Panda Attacks: Can Giant Pandas Hurt People?

Cuddly and harmless as they look, don't make the mistake of hugging a giant panda, or intruding in it's space. These stories of various incidents of panda attacks will explain why.

They may look cute and cuddly but the following stories of giant panda attacks call for caution.

A Panda Chewing Bamboo. Panda attacks show how fearful their bite is
The Giant Panda Is Undeniably Cute But It Packs A Fearful Bite.

When most people think of the giant panda (Ailuropoda melanoleuca), what comes to mind is a chubby, gentle, huggable, and absolutely cute creature. They assume these are docile, lumbering creatures with a funny habit of sneezing.

That’s not completely untrue: they are cute and chubby, and they sneeze a lot. But gentle and huggable, maybe not so much.

Generally, pandas are peaceful creatures that won’t normally seek out a ‘fight.’ But, they can be territorial, and these are still wild animals no matter the environment or situation.

A few Incidents Of Panda Attacks

A few people have discovered the hard way that pandas can deliver a nasty bite:

Hong Kong Park.

In December 2008, a keeper at a Honk Kong park was bitten by a panda as he was laying bamboo leaves on the ground for the animal to eat. The keeper, a male, managed to crawl away from the panda and required medical attention afterwards.

Liziba Village, China.

On March 1st 2014, a wild panda strayed into the village of Liziba, Gansu Province, China. The villagers quickly notified officials who arrived soon after to capture it. In the process of chasing it, the panda ran into the farm belonging to a farmer, Mr. Guan Quanzhi.

Mr. Quanzhi was in the farm at the time and unknowingly blocked the path of the fleeing panda. The obviously frightened panda attacked him by sinking its teeth into his leg and would not let go.

The farmer later said the pain from the bite was “indescribable.”

He was eventually rescued by fellow villagers but the damage to his leg was severe. Eight surgical operations and some years later, he still hasn’t recovered from the effects of the bite. The leg is shriveled, he can’t walk with it and it may have to be amputated.

Nanchang Zoo

In another incident years later in 2006, an intoxicated man climbed over the perimeter fence of the panda enclosure at Nanchang Zoo and attempted to touch a sleeping panda. Apparently he did this to try an impress some friends of his.

Well, bad decision: the panda (named Mei Ling) immediately woke and grabbed him by the leg then wrestled him to the ground. The young man fought back too but later said he was too drunk to remember much from the incident. Of course the man in question was also seriously injured and was taken to hospital for treatment.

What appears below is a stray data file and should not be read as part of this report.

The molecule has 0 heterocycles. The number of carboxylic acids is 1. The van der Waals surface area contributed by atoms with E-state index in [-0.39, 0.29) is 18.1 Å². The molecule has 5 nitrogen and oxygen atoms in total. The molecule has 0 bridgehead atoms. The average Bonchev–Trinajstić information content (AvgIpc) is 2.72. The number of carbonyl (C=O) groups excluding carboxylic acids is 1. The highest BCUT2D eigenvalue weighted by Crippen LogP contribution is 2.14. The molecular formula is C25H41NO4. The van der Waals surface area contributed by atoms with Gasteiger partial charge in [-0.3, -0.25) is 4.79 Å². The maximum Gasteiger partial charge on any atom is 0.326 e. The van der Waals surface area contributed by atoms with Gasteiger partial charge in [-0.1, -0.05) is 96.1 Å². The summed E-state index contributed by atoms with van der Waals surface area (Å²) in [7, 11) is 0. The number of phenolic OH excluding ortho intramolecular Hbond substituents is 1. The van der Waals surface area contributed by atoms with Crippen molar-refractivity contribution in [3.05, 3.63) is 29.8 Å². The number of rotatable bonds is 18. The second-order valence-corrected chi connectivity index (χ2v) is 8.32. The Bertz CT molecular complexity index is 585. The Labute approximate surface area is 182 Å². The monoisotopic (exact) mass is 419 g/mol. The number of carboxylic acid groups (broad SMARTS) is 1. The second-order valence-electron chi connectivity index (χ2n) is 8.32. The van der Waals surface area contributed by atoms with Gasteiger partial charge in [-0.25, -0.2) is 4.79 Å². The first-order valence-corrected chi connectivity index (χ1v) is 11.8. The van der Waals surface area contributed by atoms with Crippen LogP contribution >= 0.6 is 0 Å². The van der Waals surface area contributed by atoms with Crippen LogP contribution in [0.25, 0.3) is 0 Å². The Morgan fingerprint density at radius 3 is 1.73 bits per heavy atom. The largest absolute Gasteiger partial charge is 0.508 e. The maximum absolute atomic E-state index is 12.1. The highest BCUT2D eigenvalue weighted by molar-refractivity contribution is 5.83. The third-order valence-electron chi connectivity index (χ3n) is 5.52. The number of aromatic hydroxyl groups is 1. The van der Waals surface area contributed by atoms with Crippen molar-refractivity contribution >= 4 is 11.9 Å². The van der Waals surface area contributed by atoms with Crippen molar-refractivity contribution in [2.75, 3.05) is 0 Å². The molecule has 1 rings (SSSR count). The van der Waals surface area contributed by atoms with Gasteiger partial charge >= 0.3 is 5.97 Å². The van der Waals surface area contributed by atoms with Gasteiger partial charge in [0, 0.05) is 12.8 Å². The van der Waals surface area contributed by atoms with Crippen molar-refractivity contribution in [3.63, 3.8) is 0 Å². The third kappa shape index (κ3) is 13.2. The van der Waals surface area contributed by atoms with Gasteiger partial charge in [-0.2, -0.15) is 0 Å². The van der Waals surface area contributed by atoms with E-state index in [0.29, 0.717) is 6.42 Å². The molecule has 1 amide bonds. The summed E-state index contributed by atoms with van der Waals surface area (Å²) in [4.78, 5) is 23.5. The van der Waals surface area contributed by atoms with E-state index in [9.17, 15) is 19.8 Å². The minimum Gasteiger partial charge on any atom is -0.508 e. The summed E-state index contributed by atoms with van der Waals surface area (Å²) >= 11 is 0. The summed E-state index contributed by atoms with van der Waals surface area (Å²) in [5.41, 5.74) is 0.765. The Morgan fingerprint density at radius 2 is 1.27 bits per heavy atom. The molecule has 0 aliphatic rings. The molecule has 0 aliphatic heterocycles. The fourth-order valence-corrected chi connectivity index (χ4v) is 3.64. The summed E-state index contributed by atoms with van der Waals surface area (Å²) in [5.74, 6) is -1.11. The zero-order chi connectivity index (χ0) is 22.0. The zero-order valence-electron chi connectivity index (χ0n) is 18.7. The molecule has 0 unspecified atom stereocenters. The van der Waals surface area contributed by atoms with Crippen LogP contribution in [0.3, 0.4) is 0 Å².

Interestingly, he claimed he never knew pandas could bite.

The Giant Panda’s Bite Force Makes Panda Attacks Dangerous.

You may wonder why such a gentle-looking creature can inflict so much injury. And why are panda attacks so nasty anyway?

Remember that they are bears after all. Also, they spend over half their lifetime chewing and eating bamboo: an exceptional tough plant. With time, their teeth and jaw muscles increase in strength.

Such severe injuries are also possible because of the giant panda’s chunky and heavy skull and its sagittal crest. The sagittal crest is a ridge of bone that runs on top of the skull in many mammals. Mammals with this crest have remarkably strong jaw muscles, for instance the adult male gorilla has it.

According to the National Wildlife Federation, in a study of 151 carnivores by a team of Australian and Canadian biologists, the giant panda ranked at an impressive 3rd position with a bite force quotient (BFQ) of 292 pounds. Bite force in this study was calculated relative to the animal’s size.

The panda’s bite force was higher than that of the African lion and the hyena!

In addition, these are animals that frequently fight with leopards in the wild, and they defend themselves very well. So, imagine what such a bite would do the human body. Of course, it may not do as much damage as a lion since its teeth are not as sharp.

There are still other isolated reports of people being bitten by pandas with varying levels of severity. But ultimately the point is this: they are territorial and will react defensively if they feel threatened.

You definitely won’t want to be at the receiving end of such a powerful bite force.

 

References:

1. https://www.nwf.org/News-and-Magazines/National-Wildlife/Animals/Archives/2009/Least-Weasel-Carnivore-Bites.aspx

2. http://wwf.panda.org/what_we_do/endangered_species/giant_panda/panda/kung_fu_panda_enemies_defences/

3. http://www.bbc.com/earth/story/20150310-the-truth-about-giant-pandas

4. http://www.dailymail.co.uk/news/peoplesdaily/article-2997328/Man-lose-leg-attacked-wild-panda-tried-flee-local-officials-trying-capture-China.html

Photo Credits:

www.pixabay.com

 

 

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